When I want to love better, I think about 1 Corinthians 13:4-7. Paul told the church at Corinth that love is patient, kind, humble, and selfless. Love is hopeful, persevering, and totally reliable. Love “rejoices in truth” (v. 6).
But also, this: “Love bears all things, believes all things, hopes all things, endures all things” (v. 7). Am I to suppose that Paul means we can believe in any god, any worldview that sounds gentle and kind?
Who Is Paul’s Audience?
Paul established the church at Corinth, taking the gospel to the Gentiles after the Jews rejected Christ (Acts 18). These were brand new Christians, perhaps only three years post-conversion at most.
Andy Naselli emphasized how “young” they were in Christ, not having “generations of Christians in their culture. None of them grew up in a Christian home.”
These babies in Christ found the ways of their former lives alluring and influential, so Paul continually reminded them in his letter “to live like who they are: ‘saints’ or God’s holy people.”
Corinth was like any big city, full of worldly temptations. As “a centre of trade and an important Roman colony, it was rarely out of the limelight,” according to Mark Cartwright. The region featured “fertile plains and [was] blessed with natural springs.”
The city seemed to have it all, which would make self-worship even more tempting. Who needs God when life is good? Moreover, Christians faced persecution, and the new faith split families apart. Why endure such consequences?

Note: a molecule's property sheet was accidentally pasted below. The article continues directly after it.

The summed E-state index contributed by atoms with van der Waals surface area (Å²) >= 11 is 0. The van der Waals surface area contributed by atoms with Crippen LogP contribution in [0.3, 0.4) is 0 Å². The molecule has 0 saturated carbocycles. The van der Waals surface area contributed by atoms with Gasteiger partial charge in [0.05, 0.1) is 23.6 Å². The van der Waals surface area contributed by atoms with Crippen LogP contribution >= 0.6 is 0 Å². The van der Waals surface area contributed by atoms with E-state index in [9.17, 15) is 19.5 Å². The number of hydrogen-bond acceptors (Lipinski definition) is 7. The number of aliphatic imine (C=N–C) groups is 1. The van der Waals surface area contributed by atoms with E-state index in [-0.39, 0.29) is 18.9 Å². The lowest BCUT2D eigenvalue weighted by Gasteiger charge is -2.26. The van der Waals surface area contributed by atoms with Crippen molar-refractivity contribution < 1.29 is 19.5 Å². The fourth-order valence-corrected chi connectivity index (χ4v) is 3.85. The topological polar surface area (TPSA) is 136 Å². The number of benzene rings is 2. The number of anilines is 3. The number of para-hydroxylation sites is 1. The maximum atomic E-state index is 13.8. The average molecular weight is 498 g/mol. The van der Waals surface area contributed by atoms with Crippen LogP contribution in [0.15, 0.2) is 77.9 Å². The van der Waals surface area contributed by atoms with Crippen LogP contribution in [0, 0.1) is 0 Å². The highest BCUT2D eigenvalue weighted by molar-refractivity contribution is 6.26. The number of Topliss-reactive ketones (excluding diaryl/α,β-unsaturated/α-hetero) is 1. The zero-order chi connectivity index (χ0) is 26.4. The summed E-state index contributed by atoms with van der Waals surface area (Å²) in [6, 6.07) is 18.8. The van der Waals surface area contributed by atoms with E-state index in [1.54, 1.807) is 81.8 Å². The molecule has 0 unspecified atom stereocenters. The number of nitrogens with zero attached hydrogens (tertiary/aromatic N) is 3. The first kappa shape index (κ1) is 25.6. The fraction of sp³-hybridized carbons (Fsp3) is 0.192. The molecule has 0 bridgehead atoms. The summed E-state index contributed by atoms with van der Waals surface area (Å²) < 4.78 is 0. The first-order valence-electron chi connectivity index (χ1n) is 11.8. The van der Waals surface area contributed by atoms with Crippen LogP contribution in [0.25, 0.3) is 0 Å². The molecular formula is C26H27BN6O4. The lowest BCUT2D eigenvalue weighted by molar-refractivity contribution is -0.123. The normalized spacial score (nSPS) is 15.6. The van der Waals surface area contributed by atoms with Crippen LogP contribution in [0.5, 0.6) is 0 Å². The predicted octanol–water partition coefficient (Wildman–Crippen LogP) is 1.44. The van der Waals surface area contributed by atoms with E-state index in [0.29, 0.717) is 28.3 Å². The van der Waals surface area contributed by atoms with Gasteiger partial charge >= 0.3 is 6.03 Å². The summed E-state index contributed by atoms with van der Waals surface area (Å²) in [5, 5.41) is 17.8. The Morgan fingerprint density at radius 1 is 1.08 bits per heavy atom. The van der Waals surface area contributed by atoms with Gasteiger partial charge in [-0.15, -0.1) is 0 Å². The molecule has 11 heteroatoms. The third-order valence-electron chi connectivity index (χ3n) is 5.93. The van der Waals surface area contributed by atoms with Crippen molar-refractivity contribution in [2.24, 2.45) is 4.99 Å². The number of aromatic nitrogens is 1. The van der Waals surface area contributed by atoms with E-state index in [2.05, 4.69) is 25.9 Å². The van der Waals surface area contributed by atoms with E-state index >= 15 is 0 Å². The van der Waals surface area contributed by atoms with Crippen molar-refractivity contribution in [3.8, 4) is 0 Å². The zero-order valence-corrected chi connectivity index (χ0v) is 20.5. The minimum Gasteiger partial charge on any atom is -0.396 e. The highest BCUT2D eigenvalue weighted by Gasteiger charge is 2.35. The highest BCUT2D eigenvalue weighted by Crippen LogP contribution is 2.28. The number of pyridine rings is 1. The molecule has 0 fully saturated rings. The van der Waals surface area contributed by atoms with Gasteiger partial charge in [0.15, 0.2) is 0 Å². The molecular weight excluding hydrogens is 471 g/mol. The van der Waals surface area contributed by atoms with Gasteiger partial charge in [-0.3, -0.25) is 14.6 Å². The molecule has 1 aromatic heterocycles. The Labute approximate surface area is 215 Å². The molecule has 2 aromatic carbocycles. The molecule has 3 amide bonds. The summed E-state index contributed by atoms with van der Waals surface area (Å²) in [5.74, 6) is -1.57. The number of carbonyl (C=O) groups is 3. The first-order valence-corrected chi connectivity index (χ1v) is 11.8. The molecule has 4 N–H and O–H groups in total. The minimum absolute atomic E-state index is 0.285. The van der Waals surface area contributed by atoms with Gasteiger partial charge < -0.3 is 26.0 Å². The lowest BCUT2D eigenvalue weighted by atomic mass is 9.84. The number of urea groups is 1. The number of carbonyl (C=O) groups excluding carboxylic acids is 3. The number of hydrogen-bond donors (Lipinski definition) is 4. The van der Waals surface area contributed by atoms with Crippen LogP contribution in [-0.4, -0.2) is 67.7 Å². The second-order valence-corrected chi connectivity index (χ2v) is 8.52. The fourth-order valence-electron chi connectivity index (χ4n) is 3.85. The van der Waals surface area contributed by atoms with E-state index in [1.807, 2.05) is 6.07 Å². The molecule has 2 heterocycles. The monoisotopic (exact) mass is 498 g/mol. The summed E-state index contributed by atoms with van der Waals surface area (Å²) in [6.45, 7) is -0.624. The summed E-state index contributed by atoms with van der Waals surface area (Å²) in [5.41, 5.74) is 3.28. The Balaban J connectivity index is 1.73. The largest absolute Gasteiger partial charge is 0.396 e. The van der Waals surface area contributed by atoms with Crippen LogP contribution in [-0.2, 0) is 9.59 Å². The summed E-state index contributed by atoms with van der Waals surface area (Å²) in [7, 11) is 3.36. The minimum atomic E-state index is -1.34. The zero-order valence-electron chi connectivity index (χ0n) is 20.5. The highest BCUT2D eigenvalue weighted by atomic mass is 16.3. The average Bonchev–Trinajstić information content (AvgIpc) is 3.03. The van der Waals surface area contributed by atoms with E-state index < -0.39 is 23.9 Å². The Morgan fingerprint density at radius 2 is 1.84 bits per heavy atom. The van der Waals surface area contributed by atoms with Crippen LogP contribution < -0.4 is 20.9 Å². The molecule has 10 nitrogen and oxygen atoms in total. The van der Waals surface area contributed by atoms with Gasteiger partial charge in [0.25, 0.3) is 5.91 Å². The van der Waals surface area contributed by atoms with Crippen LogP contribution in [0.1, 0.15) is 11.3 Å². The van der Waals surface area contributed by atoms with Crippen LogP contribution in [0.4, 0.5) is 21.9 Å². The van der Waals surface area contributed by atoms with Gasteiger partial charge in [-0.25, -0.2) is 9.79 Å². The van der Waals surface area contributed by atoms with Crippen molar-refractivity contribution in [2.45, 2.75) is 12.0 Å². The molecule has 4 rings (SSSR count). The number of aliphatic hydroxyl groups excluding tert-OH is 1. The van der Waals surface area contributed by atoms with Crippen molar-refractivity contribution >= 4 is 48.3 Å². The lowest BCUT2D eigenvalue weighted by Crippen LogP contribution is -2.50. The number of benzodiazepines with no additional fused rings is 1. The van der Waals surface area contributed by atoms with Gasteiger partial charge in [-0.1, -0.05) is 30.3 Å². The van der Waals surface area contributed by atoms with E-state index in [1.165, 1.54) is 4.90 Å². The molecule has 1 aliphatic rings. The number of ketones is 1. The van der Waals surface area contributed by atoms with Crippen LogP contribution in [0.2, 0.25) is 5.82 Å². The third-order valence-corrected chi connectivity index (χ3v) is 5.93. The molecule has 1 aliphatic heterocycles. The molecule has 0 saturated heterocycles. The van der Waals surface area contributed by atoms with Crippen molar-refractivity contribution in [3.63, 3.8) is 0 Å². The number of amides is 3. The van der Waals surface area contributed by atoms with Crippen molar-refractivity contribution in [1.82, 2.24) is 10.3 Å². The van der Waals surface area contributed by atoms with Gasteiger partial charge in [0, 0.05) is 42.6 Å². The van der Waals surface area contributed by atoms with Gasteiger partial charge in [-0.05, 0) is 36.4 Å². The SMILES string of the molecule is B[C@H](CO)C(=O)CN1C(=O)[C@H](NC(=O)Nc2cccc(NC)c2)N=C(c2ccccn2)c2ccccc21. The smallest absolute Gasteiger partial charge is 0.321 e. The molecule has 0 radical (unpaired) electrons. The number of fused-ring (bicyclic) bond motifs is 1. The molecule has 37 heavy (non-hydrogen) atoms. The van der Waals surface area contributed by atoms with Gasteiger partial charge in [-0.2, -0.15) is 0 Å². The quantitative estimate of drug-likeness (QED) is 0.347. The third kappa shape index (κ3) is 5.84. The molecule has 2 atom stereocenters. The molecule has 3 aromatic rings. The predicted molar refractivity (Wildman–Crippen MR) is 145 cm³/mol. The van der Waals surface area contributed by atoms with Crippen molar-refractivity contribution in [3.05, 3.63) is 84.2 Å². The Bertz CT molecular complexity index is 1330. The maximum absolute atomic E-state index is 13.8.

What Is Paul’s Purpose?
Paul had to remind the people of why they had believed in Jesus for salvation; thus, Paul’s first letter to the Corinthians centers on the gospel. Christ’s resurrection is his focus, and the letter features many references to that miracle.
Paul reminded the church over and over about the reason for their faith and the ways this faith should influence their lives because, by implication, these new Christians were struggling to remember. They doubted, and they drifted.
We all have trouble giving our whole lives over to Jesus, especially when we want an immediate and obvious response from God during times of trial or uncertainty. And we don’t want the difficulties of faith, just the love and power.
It’s not easy to believe that our unseen Savior really is interceding for us or that God has a plan. We cope by distracting ourselves or trying to feel powerful.
We turn to our anger, busyness, stoicism, or consumption (food, entertainment, drink, sex). All of these are immediate but insufficient methods of hiding from our suffering, and while submitting to them, we reject God.
Paul also addressed discord between the Corinthian Christians when he wrote, “Bear  all things, believe  all things.” I get the impression from the work of various commentators and Paul’s own words that the Corinthians were apt to think the worst of each other. Anger would flare up either as arguing or just giving each other the cold shoulder.
What Does Love Believe?
We sometimes want to assume the worst about a person and his or her motivations. A co-worker will promise that he didn’t say those things behind your back, but you don’t trust him because of previous bad experiences in your life.
Your spouse promises that he will listen to your needs in the future, but his record isn’t great. In either situation, does the vulnerable party want to endure or punish others, cut herself off, or even cut ties and walk away?
Albert Barnes asserts that Paul could not have meant “the man who is under the influence of love [...] makes no discrimination in regard to things to be believed [...]. But it must mean that in regard to the conduct of others, there is a disposition to put the best construction on it.”
Give others the benefit of the doubt. Do not jump to negative conclusions. By changing their perceptions, the Corinthians would be copying Jesus and showing grace to others instead of being self-centered. “Love produces this because it rejoices in the happiness and virtue of others, and will not believe the contrary except on irrefragable evidence” (Ibid.).